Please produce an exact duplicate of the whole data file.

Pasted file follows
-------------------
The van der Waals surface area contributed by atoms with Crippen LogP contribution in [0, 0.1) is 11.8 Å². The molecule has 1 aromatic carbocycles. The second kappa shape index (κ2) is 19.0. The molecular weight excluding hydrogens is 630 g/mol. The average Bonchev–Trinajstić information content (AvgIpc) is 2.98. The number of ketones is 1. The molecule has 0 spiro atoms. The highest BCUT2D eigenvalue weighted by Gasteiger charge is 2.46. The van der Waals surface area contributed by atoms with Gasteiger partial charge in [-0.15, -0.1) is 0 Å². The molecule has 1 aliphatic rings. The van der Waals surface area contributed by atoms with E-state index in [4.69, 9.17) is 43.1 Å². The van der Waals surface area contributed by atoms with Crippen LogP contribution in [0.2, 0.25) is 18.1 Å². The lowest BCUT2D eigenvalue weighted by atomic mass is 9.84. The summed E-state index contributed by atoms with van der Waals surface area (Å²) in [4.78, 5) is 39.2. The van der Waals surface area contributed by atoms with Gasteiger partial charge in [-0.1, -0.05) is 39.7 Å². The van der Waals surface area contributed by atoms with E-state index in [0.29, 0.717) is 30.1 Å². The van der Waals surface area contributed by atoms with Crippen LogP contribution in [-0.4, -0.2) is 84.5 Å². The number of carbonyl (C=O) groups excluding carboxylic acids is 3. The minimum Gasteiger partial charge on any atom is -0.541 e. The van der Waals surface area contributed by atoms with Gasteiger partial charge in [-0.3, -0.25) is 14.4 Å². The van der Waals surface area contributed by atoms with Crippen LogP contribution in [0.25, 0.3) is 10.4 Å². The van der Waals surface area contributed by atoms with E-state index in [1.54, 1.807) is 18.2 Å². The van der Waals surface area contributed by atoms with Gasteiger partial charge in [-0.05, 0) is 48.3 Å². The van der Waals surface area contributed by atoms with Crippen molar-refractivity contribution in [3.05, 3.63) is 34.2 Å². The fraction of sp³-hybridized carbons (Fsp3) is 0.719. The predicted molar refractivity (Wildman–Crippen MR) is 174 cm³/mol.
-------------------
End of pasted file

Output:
The van der Waals surface area contributed by atoms with Crippen LogP contribution in [0, 0.1) is 11.8 Å². The molecule has 1 aromatic carbocycles. The second kappa shape index (κ2) is 19.0. The molecular weight excluding hydrogens is 630 g/mol. The average Bonchev–Trinajstić information content (AvgIpc) is 2.98. The number of ketones is 1. The molecule has 0 spiro atoms. The highest BCUT2D eigenvalue weighted by Gasteiger charge is 2.46. The van der Waals surface area contributed by atoms with Gasteiger partial charge in [-0.15, -0.1) is 0 Å². The molecule has 1 aliphatic rings. The van der Waals surface area contributed by atoms with E-state index in [4.69, 9.17) is 43.1 Å². The van der Waals surface area contributed by atoms with Crippen LogP contribution in [0.2, 0.25) is 18.1 Å². The lowest BCUT2D eigenvalue weighted by atomic mass is 9.84. The summed E-state index contributed by atoms with van der Waals surface area (Å²) in [4.78, 5) is 39.2. The van der Waals surface area contributed by atoms with Gasteiger partial charge in [-0.1, -0.05) is 39.7 Å². The van der Waals surface area contributed by atoms with E-state index in [0.29, 0.717) is 30.1 Å². The van der Waals surface area contributed by atoms with Crippen LogP contribution in [-0.4, -0.2) is 84.5 Å². The number of carbonyl (C=O) groups excluding carboxylic acids is 3. The minimum Gasteiger partial charge on any atom is -0.541 e. The van der Waals surface area contributed by atoms with Gasteiger partial charge in [-0.3, -0.25) is 14.4 Å². The van der Waals surface area contributed by atoms with Crippen LogP contribution in [0.25, 0.3) is 10.4 Å². The van der Waals surface area contributed by atoms with E-state index in [1.54, 1.807) is 18.2 Å². The van der Waals surface area contributed by atoms with Gasteiger partial charge in [-0.05, 0) is 48.3 Å². The van der Waals surface area contributed by atoms with Crippen molar-refractivity contribution in [3.05, 3.63) is 34.2 Å². The fraction of sp³-hybridized carbons (Fsp3) is 0.719. The predicted molar refractivity (Wildman–Crippen MR) is 174 cm³/mol.